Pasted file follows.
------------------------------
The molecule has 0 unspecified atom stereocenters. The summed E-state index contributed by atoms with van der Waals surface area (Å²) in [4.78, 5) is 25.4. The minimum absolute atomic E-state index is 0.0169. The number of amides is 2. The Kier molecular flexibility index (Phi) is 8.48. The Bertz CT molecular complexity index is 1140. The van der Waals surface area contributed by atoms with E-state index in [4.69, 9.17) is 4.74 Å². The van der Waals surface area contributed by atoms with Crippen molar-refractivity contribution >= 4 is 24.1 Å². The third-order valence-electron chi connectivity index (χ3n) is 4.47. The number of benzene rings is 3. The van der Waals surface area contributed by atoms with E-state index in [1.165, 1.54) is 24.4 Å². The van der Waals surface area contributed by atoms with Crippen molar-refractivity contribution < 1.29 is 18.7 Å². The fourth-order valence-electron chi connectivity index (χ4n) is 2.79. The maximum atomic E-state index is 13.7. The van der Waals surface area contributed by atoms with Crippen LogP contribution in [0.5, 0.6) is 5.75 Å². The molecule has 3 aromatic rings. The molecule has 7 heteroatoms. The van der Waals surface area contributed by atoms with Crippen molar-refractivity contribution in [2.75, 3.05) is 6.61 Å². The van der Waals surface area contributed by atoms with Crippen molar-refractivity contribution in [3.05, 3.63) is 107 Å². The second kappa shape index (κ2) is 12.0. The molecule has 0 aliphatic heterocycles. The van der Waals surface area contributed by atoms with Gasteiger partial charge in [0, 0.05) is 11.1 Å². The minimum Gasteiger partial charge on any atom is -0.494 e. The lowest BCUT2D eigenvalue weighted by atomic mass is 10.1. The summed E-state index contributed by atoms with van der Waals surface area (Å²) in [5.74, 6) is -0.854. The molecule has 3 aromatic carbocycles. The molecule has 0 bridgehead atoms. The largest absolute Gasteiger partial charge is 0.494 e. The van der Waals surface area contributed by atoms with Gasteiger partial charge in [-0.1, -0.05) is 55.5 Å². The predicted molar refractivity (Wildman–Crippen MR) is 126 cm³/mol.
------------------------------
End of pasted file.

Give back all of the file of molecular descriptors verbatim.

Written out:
The molecule has 0 unspecified atom stereocenters. The summed E-state index contributed by atoms with van der Waals surface area (Å²) in [4.78, 5) is 25.4. The minimum absolute atomic E-state index is 0.0169. The number of amides is 2. The Kier molecular flexibility index (Phi) is 8.48. The Bertz CT molecular complexity index is 1140. The van der Waals surface area contributed by atoms with E-state index in [4.69, 9.17) is 4.74 Å². The van der Waals surface area contributed by atoms with Crippen molar-refractivity contribution >= 4 is 24.1 Å². The third-order valence-electron chi connectivity index (χ3n) is 4.47. The number of benzene rings is 3. The van der Waals surface area contributed by atoms with E-state index in [1.165, 1.54) is 24.4 Å². The van der Waals surface area contributed by atoms with Crippen molar-refractivity contribution < 1.29 is 18.7 Å². The fourth-order valence-electron chi connectivity index (χ4n) is 2.79. The maximum atomic E-state index is 13.7. The van der Waals surface area contributed by atoms with Crippen LogP contribution in [0.5, 0.6) is 5.75 Å². The molecule has 3 aromatic rings. The molecule has 7 heteroatoms. The van der Waals surface area contributed by atoms with Crippen molar-refractivity contribution in [2.75, 3.05) is 6.61 Å². The van der Waals surface area contributed by atoms with Crippen molar-refractivity contribution in [3.05, 3.63) is 107 Å². The second kappa shape index (κ2) is 12.0. The molecule has 0 aliphatic heterocycles. The van der Waals surface area contributed by atoms with Gasteiger partial charge in [0, 0.05) is 11.1 Å². The minimum Gasteiger partial charge on any atom is -0.494 e. The lowest BCUT2D eigenvalue weighted by atomic mass is 10.1. The summed E-state index contributed by atoms with van der Waals surface area (Å²) in [5.74, 6) is -0.854. The molecule has 3 aromatic carbocycles. The molecule has 0 bridgehead atoms. The largest absolute Gasteiger partial charge is 0.494 e. The van der Waals surface area contributed by atoms with Gasteiger partial charge in [-0.1, -0.05) is 55.5 Å². The predicted molar refractivity (Wildman–Crippen MR) is 126 cm³/mol.